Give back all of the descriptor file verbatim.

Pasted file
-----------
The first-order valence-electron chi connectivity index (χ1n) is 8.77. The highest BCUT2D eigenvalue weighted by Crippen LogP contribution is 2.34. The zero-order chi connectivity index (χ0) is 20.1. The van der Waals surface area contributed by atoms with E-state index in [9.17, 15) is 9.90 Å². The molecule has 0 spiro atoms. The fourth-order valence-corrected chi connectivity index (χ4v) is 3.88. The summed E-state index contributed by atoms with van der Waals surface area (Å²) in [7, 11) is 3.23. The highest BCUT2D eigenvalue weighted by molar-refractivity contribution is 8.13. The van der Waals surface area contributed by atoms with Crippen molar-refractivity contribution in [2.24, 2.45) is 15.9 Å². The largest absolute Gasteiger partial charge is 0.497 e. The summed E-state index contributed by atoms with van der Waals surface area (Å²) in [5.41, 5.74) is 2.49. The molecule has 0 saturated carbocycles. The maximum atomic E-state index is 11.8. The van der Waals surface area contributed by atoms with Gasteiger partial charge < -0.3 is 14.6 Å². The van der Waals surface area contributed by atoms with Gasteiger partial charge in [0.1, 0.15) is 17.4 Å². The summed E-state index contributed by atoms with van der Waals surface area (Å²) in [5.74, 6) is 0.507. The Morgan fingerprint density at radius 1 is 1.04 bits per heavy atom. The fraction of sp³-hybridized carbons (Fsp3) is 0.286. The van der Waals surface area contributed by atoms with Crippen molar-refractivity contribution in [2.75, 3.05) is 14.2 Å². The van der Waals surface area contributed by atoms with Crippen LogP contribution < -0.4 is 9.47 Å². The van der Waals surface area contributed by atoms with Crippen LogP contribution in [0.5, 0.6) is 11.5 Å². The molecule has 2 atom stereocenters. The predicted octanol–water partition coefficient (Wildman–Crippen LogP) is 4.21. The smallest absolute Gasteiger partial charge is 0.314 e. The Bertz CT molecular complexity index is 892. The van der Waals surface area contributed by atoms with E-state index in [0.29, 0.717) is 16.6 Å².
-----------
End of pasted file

The first-order valence-electron chi connectivity index (χ1n) is 8.77. The highest BCUT2D eigenvalue weighted by Crippen LogP contribution is 2.34. The zero-order chi connectivity index (χ0) is 20.1. The van der Waals surface area contributed by atoms with E-state index in [9.17, 15) is 9.90 Å². The molecule has 0 spiro atoms. The fourth-order valence-corrected chi connectivity index (χ4v) is 3.88. The summed E-state index contributed by atoms with van der Waals surface area (Å²) in [7, 11) is 3.23. The highest BCUT2D eigenvalue weighted by molar-refractivity contribution is 8.13. The van der Waals surface area contributed by atoms with Crippen molar-refractivity contribution in [2.24, 2.45) is 15.9 Å². The largest absolute Gasteiger partial charge is 0.497 e. The summed E-state index contributed by atoms with van der Waals surface area (Å²) in [5.41, 5.74) is 2.49. The molecule has 0 saturated carbocycles. The maximum atomic E-state index is 11.8. The van der Waals surface area contributed by atoms with Gasteiger partial charge < -0.3 is 14.6 Å². The van der Waals surface area contributed by atoms with Gasteiger partial charge in [0.1, 0.15) is 17.4 Å². The summed E-state index contributed by atoms with van der Waals surface area (Å²) in [5.74, 6) is 0.507. The Morgan fingerprint density at radius 1 is 1.04 bits per heavy atom. The fraction of sp³-hybridized carbons (Fsp3) is 0.286. The van der Waals surface area contributed by atoms with Crippen molar-refractivity contribution in [2.75, 3.05) is 14.2 Å². The van der Waals surface area contributed by atoms with Crippen LogP contribution < -0.4 is 9.47 Å². The van der Waals surface area contributed by atoms with Crippen LogP contribution in [0.5, 0.6) is 11.5 Å². The molecule has 2 atom stereocenters. The predicted octanol–water partition coefficient (Wildman–Crippen LogP) is 4.21. The smallest absolute Gasteiger partial charge is 0.314 e. The Bertz CT molecular complexity index is 892. The van der Waals surface area contributed by atoms with E-state index in [0.29, 0.717) is 16.6 Å².